For all the Poldark fans out there, Perranporth is the fictional Hendrawna Beach where Ross and Demelza Poldark lived in their modest home that was named Nampara. Novelist Winston Graham positioned Nampara just off to the left of the beach at the top of the picture and one of the Poldarks mines, namely Wheal Leisure was just to the left of the picture's left side. The beach is just over 3 miles long.

                          Newquay Beaches

When one takes in the preceding images, it is hard to believe that the photos were not taken here in Oz. If this is typical of the geography of Cornwall, any wonder our pioneering adventurers stayed as long as they did. I believe the county of Devon is also blessed with many beautiful beaches, although if the water temperature is on a par with Tasmania, one could very easily find himself singing soprano.

                                Home away from home

It looks as though the team from Towradgi has met with some success going on all the smiles. It is interesting to note that the guys appear to have left all the heavy lifting to the young ladies. Something else worth noting are the wet suits that all and sundry are wearing mainly to keep out the chill and to protect the body from friction burns and abrasions that are part of IRB racing. They also ensure that the girls cozzies remain intact, something that did not always happen during those early days of development and testing at Avalon during the late 1960's and early 70's......Refer Abalone Balony.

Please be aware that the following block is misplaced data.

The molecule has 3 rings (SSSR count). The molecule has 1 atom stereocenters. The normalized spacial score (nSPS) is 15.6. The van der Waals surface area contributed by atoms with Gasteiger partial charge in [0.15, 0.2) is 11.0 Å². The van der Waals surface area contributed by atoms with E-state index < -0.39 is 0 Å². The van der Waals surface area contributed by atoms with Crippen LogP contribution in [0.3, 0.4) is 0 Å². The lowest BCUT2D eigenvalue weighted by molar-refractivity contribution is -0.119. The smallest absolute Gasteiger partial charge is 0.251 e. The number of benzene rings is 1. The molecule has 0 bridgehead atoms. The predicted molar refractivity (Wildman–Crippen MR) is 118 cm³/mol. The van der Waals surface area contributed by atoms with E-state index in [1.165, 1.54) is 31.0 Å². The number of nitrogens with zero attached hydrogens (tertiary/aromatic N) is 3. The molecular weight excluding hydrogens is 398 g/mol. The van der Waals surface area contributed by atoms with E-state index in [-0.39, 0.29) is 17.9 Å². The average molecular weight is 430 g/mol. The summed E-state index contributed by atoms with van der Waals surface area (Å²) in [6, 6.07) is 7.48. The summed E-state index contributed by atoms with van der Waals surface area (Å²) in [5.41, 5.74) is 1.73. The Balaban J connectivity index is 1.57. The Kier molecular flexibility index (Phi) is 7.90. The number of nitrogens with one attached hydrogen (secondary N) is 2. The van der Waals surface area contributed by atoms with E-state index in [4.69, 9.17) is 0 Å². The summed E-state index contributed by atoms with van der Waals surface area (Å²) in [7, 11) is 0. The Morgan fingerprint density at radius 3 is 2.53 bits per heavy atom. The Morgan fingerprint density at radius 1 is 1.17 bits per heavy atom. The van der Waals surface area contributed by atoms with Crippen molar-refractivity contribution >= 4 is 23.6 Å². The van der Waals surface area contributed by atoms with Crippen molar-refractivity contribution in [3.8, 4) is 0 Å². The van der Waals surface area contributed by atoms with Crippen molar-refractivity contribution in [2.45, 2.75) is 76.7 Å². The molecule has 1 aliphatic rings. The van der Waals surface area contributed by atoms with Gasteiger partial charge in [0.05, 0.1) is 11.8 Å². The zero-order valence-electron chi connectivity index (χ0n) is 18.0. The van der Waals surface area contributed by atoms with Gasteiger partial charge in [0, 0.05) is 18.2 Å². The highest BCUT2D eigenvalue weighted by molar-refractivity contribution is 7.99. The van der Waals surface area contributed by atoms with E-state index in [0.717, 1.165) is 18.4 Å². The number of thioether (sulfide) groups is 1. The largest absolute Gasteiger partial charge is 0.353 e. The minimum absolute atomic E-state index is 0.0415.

IRB No 1 Retired

The end result. Chaos around the cans.
No! Not Alf Garnett 
Warren Mitchell is a living legend to all who knew him. Throughout Surf Life Saving circles he is known as the Father of the IRB. He has been presented with an Innovation Award from the Surf Life Saving Association for his efforts to adapt and perfect an inflatable boat for use in the Australian surf and has been honored by his country of birth with an Order of Australia. Many overseas nations have also adopted the IRB as their main means of rescuing swimmers from the surf and are aware of who was responsible for the development of this invaluable piece of equipment. At first the duck was painted yellow for improved visibility, but it was not that long until the current colour of red was adopted, why that was I know not. The first official ‘ Rubber Duck ’ is currently on display in the National Maritime Museum at Sydney’s Darling Harbour. After much time and effort the end result was what now takes pride of place in the national museum. I am truly proud to have known Warren as a fellow Avalon member as well as a mate. Many laughed at his vision of the future, some did not, I am also proud to state that I was among the latter.